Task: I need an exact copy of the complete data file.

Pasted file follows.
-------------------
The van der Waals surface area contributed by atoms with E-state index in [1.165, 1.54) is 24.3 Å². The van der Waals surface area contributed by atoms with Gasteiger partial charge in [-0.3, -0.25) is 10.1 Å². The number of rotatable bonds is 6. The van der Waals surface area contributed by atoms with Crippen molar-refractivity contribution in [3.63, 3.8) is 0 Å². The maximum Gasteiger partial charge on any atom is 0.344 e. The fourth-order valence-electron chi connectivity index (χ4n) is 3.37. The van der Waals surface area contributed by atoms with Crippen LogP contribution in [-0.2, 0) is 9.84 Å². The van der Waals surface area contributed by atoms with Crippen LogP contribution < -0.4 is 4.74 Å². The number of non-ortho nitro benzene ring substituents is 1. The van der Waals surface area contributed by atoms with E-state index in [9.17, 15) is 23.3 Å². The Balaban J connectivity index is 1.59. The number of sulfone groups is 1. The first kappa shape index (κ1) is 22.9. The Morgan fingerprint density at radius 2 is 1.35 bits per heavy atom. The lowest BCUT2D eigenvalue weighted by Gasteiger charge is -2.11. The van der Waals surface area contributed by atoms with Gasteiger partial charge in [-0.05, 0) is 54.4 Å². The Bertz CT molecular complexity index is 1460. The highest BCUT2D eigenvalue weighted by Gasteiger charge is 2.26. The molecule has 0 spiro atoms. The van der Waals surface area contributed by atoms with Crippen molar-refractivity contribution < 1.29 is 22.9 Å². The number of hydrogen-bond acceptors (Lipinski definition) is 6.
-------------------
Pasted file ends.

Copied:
The van der Waals surface area contributed by atoms with E-state index in [1.165, 1.54) is 24.3 Å². The van der Waals surface area contributed by atoms with Gasteiger partial charge in [-0.3, -0.25) is 10.1 Å². The number of rotatable bonds is 6. The van der Waals surface area contributed by atoms with Crippen molar-refractivity contribution in [3.63, 3.8) is 0 Å². The maximum Gasteiger partial charge on any atom is 0.344 e. The fourth-order valence-electron chi connectivity index (χ4n) is 3.37. The van der Waals surface area contributed by atoms with Crippen LogP contribution in [-0.2, 0) is 9.84 Å². The van der Waals surface area contributed by atoms with Crippen LogP contribution < -0.4 is 4.74 Å². The number of non-ortho nitro benzene ring substituents is 1. The van der Waals surface area contributed by atoms with E-state index in [9.17, 15) is 23.3 Å². The Balaban J connectivity index is 1.59. The number of sulfone groups is 1. The first kappa shape index (κ1) is 22.9. The Morgan fingerprint density at radius 2 is 1.35 bits per heavy atom. The lowest BCUT2D eigenvalue weighted by Gasteiger charge is -2.11. The van der Waals surface area contributed by atoms with Gasteiger partial charge in [-0.05, 0) is 54.4 Å². The Bertz CT molecular complexity index is 1460. The highest BCUT2D eigenvalue weighted by Gasteiger charge is 2.26. The molecule has 0 spiro atoms. The van der Waals surface area contributed by atoms with Crippen molar-refractivity contribution < 1.29 is 22.9 Å². The number of hydrogen-bond acceptors (Lipinski definition) is 6.